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Now in its 14th season, The Voice has been NBC's biggest standout in the world of unscripted TV. While part of fans' enjoyment is tethered to watching a group of America's most talented singers duking it out on live TV, The Voice wouldn't be nearly as fun without its ever-changing coaching quartet. Through each of those seasons, Adam Levine and Blake Shelton have been the permanent fixtures, with a total of ten other musicians having taken the other seats so far. But readers, we think it's high time The Voice finally gave fans a season of all-female coaches.
Don't get me wrong. I don't want Adam Levine and Blake Shelton to go away forever or anything. Their boyish rivalry has somehow remained fresh and silly after all this time, and it's always fun to watch the other coaches taking sides in those situations. But I don't think that particular dynamic is necessary for the show's success, and The Voice could afford to lose it for at least one of its twice-yearly cycles. To that end, we've picked our ideal female-focused coaching crew, just in case NBC execs and show producers were looking for a nudge in the right direction.
The newest entry into the Voice coach lineup, Kelly Clarkson first hit it big as American Idol's initial champion, and she has had one of the biggest post-reality show careers of any entertainer out there. But the fame never went to her head, and it's indeed Clarkson's wide-eyed happiness and unabashed joy that make her an instant standout on The Voice's stage. She's like the perfect vessel of audience vicariousness, saying anything and everything that comes to her mind, no matter how random or goofy it might be. And her wild and emphatic cheers would add levity to even the most boring and dour telecast. Kill 'em with kindness, Kelly!
On the more calm and collected side of things, third-year coaching vet Alicia Keys is less about barking out big and boisterous compliments, but she's no less of a positive force. Rather, Keys sometimes feels more like an actual coach than others on The Voice do, because she's often focused on the more technical and procedural elements of the craft itself, offering constantly useful advice about singing techniques and performances. As awesome as it can be to have a coach gushing over performances in half-sentences and gasps, I always prefer to see practical opinions and guidance over just verbal applause. Plus, it's not like Alicia Keys doesn't have a ton of fun up there.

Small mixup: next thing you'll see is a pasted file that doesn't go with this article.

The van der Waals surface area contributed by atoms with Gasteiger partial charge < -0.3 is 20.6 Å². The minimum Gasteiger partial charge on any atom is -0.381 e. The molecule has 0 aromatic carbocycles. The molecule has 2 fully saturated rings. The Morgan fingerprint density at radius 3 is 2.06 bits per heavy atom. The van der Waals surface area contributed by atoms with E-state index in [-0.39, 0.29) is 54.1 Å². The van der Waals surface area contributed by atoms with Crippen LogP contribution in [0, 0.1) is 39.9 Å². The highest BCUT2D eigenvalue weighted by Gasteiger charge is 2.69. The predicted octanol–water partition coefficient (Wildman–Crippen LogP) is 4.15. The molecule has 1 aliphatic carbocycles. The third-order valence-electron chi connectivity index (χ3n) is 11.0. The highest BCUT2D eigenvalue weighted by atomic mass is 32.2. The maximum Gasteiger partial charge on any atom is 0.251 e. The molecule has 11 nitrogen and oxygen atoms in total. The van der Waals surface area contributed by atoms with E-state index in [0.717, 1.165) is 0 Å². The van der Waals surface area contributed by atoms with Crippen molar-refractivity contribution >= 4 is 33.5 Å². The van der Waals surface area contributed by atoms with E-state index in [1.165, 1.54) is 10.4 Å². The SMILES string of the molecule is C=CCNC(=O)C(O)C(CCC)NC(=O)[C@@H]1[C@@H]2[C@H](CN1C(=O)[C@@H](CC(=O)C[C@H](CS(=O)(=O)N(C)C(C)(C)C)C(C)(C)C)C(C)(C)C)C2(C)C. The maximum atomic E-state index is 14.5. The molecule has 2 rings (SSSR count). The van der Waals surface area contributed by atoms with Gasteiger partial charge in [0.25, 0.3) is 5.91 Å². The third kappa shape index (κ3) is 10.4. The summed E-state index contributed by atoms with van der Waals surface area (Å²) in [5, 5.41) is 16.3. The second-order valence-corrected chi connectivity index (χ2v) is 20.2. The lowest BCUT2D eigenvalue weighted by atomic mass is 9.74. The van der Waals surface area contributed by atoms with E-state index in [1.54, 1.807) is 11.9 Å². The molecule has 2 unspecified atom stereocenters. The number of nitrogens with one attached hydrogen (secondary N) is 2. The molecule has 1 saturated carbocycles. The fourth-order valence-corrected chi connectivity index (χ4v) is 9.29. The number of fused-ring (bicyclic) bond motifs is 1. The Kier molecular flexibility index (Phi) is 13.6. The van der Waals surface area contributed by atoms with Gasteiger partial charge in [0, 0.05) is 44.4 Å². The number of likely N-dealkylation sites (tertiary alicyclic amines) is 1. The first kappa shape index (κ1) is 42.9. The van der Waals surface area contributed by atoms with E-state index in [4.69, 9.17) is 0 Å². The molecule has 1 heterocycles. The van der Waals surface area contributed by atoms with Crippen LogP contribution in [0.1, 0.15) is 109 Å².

The Voice landed a top prize when American Idol vet Jennifer Hudson signed on as a coach for Season 13, and there was a point when I thought I'd never want to watch another Voice season without her. Hudson is the personification of class, charisma and confidence, and she's more than a little talented, to boot. (Understatement.) If someone's performance really impressed Hudson, her emotions were felt everywhere in that building, and if she took her shoe off -- honey, please -- you might as well hang it up, because there are no better compliments. But even as reserved as she might appear, the Oscar-winning musician was always seemingly seconds away from hopping up and joining a contestant for an impromptu duet. She is the best!
For all of her past tabloid-friendly foibles, Miley Cyrus has spent much of her life within the world of entertainment, both with music and with TV, so she's had the kind of showbiz education that most people can only dream of. That intelligence and familiarity with the craft is always on display when Miley is advising her team members, and she gives it 100% every time. Of course, Miley is also known to get a little wild and crazy on stage (especially when it comes to outfits), but that kind of silliness never eclipses the genuine emotion and support she exudes whenever someone else is performing.
Of course, just because those are our top four female couches, that doesn't mean the show would need to ignore other former stars like Christina Aguilera or Shakira. Maybe they could be part of the second all-female coaching squad, after the first one proved so successful that it needed to be repeated immediately. That's how Hollywood works, right?
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